Day 13, Hoppie’s Marina to Cape Girardeau

Previous Day

Miles Covered:  106 river miles, um 158.5- to um 52

Closest towns or landmark (chart): Hoppie’s Marina (Kimmswick, Mo,) to Cape Girardeau, Mo. (Storm World)

Original Post date: June 11

100_2313small dredge in operation

It was an early start from Hoppie’s, 6 am – coffee, then a wide swing past the wing-dam just below the ‘marina’ then ‘bac into the main channel.  Once on the main current, we floated – and once the fog lifted the day in front of us became simply beautius…..

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After ‘Hoppies Marina’ we notice miles of picturesque river frontage.  The bluffs along the shore became smaller and less frequent while in places along water’s edge appeared a number of ‘natural’ industries (rock, stone quarry’s, etc).  There were a home or two, “Kennett’s Castle” (Selma Hall) and then a wildlife preserve along river right.


As we crossed under the bridge at Chester, Il. it was barely possible to catch a glimpse of the bronze statue of Popeye (its where the cartoon and his crew were created by Elzie Segar), you had to look hard just after the bridge on the east side.


The day was another day of the simplest river travel, just ‘going with the flow’….. and observing.

100_2318A mealtime routine,….

100_2320 and more than a walk……

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We did stop and chat with other boaters along the way, at one time tieing along side the African Queen and drifting a few miles with cold-beverages.  Beverages always seemed a good subject and ‘ice-breaker’ when coming across others ‘on’ the river.  With these folks we drifted right up to and around ‘Tower Rock,‘ the one Mark Twain once wrote about.  On this date and still at our easy-idle pace we made a hundred miles.

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We have not pushed this river at all, we only ride her current – now since the additional volume of the Missouri above St Louis we have surpassed our mileage expectations 3 fold, from thirty to more than a hundred.  For two Carolina drifters, it all continues to be so interesting.

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Harold B. Dodd

With traffic coming from both directions we stop to ‘stretch’ and let things ‘settle down.’ The sand-bars clearly show the ravages of fluctuating waters – on this particular sandbar the sand was just ‘like the beach.’ In addition I found a large rope like the one used to connect the barges – so I ‘tied ‘er on the ‘bird.’

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Again, the flow of the river is now more apparent, on the occasions that we have worked against the current – our little 40 hp motor can pretty much hold it’s own with a small gain – that’s where in Mark Twain’s books the river Captains would find/utilize the river’s ‘eddy’s’ to their favor – just off of the main channel.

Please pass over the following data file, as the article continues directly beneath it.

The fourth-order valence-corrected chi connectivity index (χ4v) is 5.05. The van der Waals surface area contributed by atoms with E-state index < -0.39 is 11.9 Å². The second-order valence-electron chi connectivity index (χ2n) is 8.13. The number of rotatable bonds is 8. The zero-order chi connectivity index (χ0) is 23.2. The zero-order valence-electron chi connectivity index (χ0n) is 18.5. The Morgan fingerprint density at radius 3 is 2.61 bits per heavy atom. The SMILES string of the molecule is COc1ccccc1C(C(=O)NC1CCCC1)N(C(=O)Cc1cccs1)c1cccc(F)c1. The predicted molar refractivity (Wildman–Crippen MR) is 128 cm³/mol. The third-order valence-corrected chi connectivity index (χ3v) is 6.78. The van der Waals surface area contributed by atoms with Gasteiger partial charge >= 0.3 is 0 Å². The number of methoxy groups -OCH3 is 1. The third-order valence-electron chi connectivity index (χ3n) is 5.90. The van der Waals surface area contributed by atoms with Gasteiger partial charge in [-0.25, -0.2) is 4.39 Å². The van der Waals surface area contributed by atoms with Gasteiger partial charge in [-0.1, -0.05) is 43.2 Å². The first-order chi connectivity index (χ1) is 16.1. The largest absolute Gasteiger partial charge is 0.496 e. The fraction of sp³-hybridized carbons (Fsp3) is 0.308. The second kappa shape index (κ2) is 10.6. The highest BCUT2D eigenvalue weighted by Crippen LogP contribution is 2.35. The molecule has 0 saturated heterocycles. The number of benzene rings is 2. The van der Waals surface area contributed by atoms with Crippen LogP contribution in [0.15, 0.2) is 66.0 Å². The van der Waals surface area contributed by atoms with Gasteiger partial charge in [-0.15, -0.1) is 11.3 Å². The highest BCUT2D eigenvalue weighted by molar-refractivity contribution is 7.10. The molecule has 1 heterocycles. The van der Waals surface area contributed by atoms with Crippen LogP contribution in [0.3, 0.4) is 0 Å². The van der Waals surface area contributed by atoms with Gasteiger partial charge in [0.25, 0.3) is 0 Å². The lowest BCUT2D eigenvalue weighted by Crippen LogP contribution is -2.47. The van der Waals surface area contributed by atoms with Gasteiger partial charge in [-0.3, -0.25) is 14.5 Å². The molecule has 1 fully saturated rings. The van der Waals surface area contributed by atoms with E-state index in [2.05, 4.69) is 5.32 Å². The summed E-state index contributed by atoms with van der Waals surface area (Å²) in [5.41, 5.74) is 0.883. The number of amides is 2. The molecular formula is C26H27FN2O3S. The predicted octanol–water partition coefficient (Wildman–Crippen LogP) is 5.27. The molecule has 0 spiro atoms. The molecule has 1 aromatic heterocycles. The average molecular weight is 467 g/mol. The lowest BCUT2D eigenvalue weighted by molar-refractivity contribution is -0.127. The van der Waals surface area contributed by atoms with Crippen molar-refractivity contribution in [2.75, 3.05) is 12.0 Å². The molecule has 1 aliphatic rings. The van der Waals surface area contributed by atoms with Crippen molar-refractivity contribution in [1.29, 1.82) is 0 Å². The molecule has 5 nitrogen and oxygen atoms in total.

The surface water can also play tricks to your eyes, especially at night – like day 11 when we got ‘flushed’ through St Louis.  At night the reflections of the current from the surface can appear to be flowing backwards, maybe you have to witness it in travel and circumstance to understand, but perceptionally tricky – for that ride we simply maintained power for control and held on to the few senses we had left.

The ‘wing-dams’ (rock formations) along the way are strategically placed by contractors to utilize the hydraulic power of the river itself in maintaining the channels depth, they may or may not be visible depending on the river’s water level.

Wing dam breaking surface

Wing dam breaking surface

For boaters it is important to use the channel as much as possible to avoid these, scraping a hole in your hull or pontoon could ruin the whole trip for you – the spring rains seem to heighten the river over these structures, we barely noticed them – late summer when the river is lower they are distinct.  Sometimes the ‘whirlpools’ they create can also play tricks with your vessels direction, there are several areas where these extend into the channel – the worse were in the areas of um 130 to 133 and around um 70 – 71, these create simple challenges for the pilot when two vessels share the same area of channel.

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As evening fell we met our goal of Cape Girardeau, just before town at the Red Star landing we found fuel, a short walk (less than 1/2 mile). We had our hopes up for some real food too, but they were soon dashed as we found the Cape had no accessible dockage – there was a large barge blocking the only wall and the riverfront just did not seem craft friendly.  With this we crossed the river and found a beach near/under the bridge where Carl pulled his tent out and settled down for the night.  I battened down the hatches and all started peacefully – that is until two am, when the mother of all thunderstorms rolled through – and she was the ‘Wicked witch of the west.’  Carl hastily retreated to the boat with his tent in a bundle and we rode the wind and waves out once again as the ships bell rang like an unanswered telephone.  It all passed in a few hours and the morning sun is now starting to show.


I do have pictures and will try to get back and put them in later – it all remains very awesome and neat in its own river way, and as with anything like this venture there are challenges – like the wind and the rain and the current.

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we’re just going with the flow….

Noted ‘Towboats’ for the Day;

The Frank Stegbaur

The Judi

The WT Toutant

The Cooperative Agent

The Ms Bobbie Fugit

The William Crum

The Joe B Wyatt

The Harold B Dodd

Next post, Day 14 to Cairo and onto the Lower Mississippi

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